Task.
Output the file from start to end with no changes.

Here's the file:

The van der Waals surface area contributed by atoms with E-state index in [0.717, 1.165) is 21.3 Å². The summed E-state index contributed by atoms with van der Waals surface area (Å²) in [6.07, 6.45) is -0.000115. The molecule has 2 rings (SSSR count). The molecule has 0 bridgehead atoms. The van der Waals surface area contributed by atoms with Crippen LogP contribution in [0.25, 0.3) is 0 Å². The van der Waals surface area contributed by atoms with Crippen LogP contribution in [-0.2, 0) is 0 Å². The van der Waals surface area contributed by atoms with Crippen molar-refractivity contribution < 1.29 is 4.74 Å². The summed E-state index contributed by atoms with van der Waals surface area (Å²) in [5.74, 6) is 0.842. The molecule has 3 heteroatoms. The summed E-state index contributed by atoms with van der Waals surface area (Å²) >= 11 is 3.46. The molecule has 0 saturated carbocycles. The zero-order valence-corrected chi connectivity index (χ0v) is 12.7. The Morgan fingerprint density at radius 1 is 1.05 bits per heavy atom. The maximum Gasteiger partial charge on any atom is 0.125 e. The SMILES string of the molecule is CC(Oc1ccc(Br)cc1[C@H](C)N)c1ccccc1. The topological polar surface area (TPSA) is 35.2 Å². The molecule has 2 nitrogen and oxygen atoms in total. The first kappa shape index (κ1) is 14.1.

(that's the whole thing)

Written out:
The van der Waals surface area contributed by atoms with E-state index in [0.717, 1.165) is 21.3 Å². The summed E-state index contributed by atoms with van der Waals surface area (Å²) in [6.07, 6.45) is -0.000115. The molecule has 2 rings (SSSR count). The molecule has 0 bridgehead atoms. The van der Waals surface area contributed by atoms with Crippen LogP contribution in [0.25, 0.3) is 0 Å². The van der Waals surface area contributed by atoms with Crippen LogP contribution in [-0.2, 0) is 0 Å². The van der Waals surface area contributed by atoms with Crippen molar-refractivity contribution < 1.29 is 4.74 Å². The summed E-state index contributed by atoms with van der Waals surface area (Å²) in [5.74, 6) is 0.842. The molecule has 3 heteroatoms. The summed E-state index contributed by atoms with van der Waals surface area (Å²) >= 11 is 3.46. The molecule has 0 saturated carbocycles. The zero-order valence-corrected chi connectivity index (χ0v) is 12.7. The Morgan fingerprint density at radius 1 is 1.05 bits per heavy atom. The maximum Gasteiger partial charge on any atom is 0.125 e. The SMILES string of the molecule is CC(Oc1ccc(Br)cc1[C@H](C)N)c1ccccc1. The topological polar surface area (TPSA) is 35.2 Å². The molecule has 2 nitrogen and oxygen atoms in total. The first kappa shape index (κ1) is 14.1.